Ketamine has over 50 years of data recorded supporting its safety and efficacy as an anaesthetic agent. The purpose of ketamine, in the context of ketamine-assisted psychotherapy, is to facilitate a state of mind that may be highly open to new insights, psychotherapy, and healing. Past research has suggested that this experience can improve many patients’ emotional states and reduce symptoms related to depression, anxiety, addictive behaviours, and post-traumatic stress disorder. While many people appear to benefit from ketamine-assisted psychotherapy, as with other health care interventions that have a proven benefit, not all patients will respond in the same way and not everyone will benefit to the same extent.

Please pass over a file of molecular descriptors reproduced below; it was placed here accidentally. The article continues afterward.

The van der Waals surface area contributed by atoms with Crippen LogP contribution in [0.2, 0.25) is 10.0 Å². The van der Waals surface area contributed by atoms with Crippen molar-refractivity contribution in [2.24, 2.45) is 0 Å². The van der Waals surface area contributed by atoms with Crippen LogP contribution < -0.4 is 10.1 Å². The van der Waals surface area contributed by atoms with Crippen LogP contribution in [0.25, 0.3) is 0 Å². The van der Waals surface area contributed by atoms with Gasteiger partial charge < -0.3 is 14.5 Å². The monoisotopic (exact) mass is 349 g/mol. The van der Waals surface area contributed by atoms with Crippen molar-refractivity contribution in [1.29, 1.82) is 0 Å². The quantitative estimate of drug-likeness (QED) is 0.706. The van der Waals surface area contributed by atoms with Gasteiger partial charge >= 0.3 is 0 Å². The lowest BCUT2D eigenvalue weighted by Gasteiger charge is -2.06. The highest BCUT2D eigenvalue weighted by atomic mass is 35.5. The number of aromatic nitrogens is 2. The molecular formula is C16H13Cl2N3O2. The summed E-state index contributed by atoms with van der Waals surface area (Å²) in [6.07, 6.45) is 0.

Most common physical effects during treatment include temporary increase in pulse rate and blood pressure, while reported adverse effects most commonly are nausea and headache (Ceban et al., 2021). Medical monitoring and intervention as required by a healthcare professional is an important part of treatment.